|Publication number||US5721824 A|
|Application number||US 08/635,329|
|Publication date||Feb 24, 1998|
|Filing date||Apr 19, 1996|
|Priority date||Apr 19, 1996|
|Also published as||EP0802480A1|
|Publication number||08635329, 635329, US 5721824 A, US 5721824A, US-A-5721824, US5721824 A, US5721824A|
|Inventors||Julian S. Taylor|
|Original Assignee||Sun Microsystems, Inc.|
|Export Citation||BiBTeX, EndNote, RefMan|
|Patent Citations (6), Referenced by (204), Classifications (7), Legal Events (4)|
|External Links: USPTO, USPTO Assignment, Espacenet|
1. Field of the Invention
This invention relates to installing software products, herein referred to as software packages or packages, on computing systems either in a distributed processing computing system having a server and multiple clients or singular systems not connected to a network (a standalone). More particularly, the invention relates to installing a software package having at least one dependent software package also to be installed on a server or standalone file space, multiple client file space or both in the file system of the server and one or more clients.
2. Description of Related Art
In a distributed processing system, multiple client computer workstations, i.e., clients, attached to a server computing system, i.e., server, are provided with computer services, particularly file system services, from the server. In the server, there is a large capacity non-volatile storage device, such as a hard disk drive, for storing the operative program and data files used by the server. In addition, this storage device also stores in files allocated to each client's operative programs and data.
Each client is connected through a network file system, NFS, to the Unix file system, UFS, in the server. The client need not have its own disk drive for storing program and data files. In effect, client program and data files in the server are downloaded to virtual disk drives in memory in the client as the program and data files of the client are needed for operation.
In a standalone computing system, a standalone file system resembles a server with file systems in every aspect except that it does not make any of its file systems available to clients.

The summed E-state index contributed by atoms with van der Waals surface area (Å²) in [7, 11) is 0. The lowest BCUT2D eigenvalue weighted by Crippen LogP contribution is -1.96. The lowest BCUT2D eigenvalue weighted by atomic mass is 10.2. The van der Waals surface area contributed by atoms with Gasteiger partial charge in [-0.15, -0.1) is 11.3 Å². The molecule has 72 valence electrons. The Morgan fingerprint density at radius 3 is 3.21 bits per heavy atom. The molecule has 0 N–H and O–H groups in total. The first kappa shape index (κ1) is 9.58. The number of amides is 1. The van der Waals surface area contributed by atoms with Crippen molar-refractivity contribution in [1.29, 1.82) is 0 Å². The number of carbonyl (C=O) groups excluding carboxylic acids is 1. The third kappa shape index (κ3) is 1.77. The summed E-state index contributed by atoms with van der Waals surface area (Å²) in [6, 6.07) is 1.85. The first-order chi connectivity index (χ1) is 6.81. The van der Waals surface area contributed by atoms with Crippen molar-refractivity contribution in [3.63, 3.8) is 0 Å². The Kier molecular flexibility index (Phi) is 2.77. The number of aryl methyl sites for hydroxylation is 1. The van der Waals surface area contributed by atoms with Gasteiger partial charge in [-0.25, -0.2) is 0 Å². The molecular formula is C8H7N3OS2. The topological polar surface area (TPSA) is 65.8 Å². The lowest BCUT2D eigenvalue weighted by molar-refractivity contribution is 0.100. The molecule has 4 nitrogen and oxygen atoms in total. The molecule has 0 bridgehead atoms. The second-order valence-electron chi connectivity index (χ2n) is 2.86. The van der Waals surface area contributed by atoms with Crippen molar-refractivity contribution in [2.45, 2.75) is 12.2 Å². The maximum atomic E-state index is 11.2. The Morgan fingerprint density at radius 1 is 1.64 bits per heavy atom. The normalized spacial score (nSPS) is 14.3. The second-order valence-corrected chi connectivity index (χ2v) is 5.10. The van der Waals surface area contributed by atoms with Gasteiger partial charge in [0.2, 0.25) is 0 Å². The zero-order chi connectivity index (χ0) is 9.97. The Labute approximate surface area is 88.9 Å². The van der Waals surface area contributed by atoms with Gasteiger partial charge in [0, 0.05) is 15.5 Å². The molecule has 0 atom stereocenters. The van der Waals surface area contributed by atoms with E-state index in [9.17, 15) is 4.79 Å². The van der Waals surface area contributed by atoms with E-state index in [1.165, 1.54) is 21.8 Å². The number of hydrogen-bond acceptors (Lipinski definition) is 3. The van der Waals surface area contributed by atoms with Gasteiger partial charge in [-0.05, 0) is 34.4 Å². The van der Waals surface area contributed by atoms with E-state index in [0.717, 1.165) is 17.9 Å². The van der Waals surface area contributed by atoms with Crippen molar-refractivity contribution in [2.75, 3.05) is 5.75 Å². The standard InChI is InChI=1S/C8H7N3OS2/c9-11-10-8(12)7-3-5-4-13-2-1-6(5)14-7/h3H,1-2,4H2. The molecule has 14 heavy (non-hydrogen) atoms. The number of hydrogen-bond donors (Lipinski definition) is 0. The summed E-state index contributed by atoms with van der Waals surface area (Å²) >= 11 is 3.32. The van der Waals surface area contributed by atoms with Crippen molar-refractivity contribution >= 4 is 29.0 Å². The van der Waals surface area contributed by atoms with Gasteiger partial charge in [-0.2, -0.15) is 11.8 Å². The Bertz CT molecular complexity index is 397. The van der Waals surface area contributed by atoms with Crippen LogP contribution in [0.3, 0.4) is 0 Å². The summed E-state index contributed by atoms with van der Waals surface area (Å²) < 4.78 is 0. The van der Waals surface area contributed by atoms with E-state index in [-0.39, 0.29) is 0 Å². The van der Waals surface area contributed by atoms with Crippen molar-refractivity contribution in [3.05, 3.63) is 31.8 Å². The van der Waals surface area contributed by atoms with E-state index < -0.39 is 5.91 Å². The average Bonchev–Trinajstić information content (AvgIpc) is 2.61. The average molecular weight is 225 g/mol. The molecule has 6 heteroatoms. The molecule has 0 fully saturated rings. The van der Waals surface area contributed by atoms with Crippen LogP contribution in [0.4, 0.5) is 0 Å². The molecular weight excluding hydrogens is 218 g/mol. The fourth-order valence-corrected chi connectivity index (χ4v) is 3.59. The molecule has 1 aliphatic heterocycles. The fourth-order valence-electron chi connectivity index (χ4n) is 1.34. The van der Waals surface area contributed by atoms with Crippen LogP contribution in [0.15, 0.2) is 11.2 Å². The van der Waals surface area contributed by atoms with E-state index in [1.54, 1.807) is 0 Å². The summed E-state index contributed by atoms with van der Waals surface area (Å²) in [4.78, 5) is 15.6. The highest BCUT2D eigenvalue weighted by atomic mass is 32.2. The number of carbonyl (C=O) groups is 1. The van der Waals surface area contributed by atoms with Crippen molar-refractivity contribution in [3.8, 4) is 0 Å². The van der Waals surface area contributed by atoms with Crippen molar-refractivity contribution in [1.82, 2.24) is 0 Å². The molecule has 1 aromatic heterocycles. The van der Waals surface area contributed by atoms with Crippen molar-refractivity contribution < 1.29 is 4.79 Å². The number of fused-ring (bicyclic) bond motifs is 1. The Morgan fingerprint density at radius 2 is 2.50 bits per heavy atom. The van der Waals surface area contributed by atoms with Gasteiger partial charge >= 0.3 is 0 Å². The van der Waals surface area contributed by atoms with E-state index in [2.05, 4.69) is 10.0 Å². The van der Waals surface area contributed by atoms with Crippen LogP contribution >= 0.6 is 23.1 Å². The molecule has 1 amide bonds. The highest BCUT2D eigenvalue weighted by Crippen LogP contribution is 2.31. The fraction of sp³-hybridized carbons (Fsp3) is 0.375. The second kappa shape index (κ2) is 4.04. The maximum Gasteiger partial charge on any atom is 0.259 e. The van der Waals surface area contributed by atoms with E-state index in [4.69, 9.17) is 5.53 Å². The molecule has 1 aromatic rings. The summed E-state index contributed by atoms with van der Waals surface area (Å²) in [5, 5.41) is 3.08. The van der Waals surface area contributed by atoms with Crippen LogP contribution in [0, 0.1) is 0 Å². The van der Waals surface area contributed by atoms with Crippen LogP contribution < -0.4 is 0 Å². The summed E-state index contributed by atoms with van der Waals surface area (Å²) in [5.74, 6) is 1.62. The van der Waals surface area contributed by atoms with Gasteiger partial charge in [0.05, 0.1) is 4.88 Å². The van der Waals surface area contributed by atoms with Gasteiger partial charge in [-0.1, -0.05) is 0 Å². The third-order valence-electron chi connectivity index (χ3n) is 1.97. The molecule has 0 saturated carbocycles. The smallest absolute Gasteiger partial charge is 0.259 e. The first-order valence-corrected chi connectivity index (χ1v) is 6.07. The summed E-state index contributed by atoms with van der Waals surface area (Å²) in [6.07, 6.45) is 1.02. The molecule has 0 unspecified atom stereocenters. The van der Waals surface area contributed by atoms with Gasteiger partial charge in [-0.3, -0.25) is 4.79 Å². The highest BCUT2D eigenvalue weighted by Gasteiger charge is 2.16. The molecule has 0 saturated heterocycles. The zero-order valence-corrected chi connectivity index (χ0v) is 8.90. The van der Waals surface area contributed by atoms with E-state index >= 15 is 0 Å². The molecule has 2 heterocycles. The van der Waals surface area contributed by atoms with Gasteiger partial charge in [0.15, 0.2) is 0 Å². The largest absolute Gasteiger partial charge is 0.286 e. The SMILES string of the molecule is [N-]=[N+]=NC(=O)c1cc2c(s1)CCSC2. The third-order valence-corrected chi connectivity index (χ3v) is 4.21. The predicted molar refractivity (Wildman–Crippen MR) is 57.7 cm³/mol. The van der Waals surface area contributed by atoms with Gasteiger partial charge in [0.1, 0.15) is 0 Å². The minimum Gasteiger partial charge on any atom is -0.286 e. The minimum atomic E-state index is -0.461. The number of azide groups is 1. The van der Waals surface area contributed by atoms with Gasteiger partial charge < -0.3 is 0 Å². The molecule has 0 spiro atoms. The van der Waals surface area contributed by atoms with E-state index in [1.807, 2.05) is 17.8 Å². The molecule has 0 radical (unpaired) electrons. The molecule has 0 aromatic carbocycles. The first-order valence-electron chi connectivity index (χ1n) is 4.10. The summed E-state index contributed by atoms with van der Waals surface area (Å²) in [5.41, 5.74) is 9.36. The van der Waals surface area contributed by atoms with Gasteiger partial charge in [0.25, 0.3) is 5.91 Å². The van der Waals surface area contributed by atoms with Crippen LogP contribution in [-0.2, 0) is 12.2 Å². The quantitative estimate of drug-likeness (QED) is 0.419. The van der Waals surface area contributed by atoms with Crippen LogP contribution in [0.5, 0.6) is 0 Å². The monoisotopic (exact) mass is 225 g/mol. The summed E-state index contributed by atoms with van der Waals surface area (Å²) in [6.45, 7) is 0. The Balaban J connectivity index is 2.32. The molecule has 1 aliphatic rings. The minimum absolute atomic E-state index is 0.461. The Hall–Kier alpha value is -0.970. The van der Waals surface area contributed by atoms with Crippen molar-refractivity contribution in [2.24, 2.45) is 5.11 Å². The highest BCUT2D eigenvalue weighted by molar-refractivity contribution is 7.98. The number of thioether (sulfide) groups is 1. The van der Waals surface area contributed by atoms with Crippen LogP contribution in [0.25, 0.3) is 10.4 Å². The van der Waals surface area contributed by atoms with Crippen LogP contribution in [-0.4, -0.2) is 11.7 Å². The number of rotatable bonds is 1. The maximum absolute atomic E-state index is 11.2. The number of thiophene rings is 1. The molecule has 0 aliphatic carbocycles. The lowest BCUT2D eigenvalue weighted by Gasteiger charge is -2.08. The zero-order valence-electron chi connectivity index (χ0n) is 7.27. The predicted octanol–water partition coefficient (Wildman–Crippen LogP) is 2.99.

To install a new software package onto a system, a package installation utility has been used. In Unix System V Release 4 operating system, this installation utility is pkgadd (package add).
The pkgadd utility program receives software packages for installation usually from a compact disk read only memory (CD ROM). The software package is delivered on optical disks read by the CD ROM driver into the host computing system. The pkgadd utility installs the package by storing the installed package on the hard disk drive in the server.
Where the software to be installed is a primary package and one or more secondary packages upon which the primary package is dependent, the installation of the dependent packages must be done first and then a separate installation of the primary package is performed. These installations are performed one at a time on a server or client system as the case may be.
Since each installation is a time consuming process, what is needed is the capability to install a multi-package distribution pack with package dependencies on a target system (server or client) in a single installation operation.
In accordance with this invention, the above problem has been solved by splitting the installation of the multi-package distribution pack into installation of each dominant, or primary, package and installation of the dependent, or secondary, packages dependent on that dominant package. The current invention allows for installation of the dependent packages first or last depending upon the constraints of the target system. As the dominant package is installed or delayed for later installation, an action list of dependent packages to be installed is built, and a trailer script executable by the installation utility is created to install the dependent packages on the action list. Since a dependent package may also be a dominant package, the flow of operations in the invention are layered to add additional entries on the action list for additional dependent packages dependent from a dominant package that is dependent from another dominant package.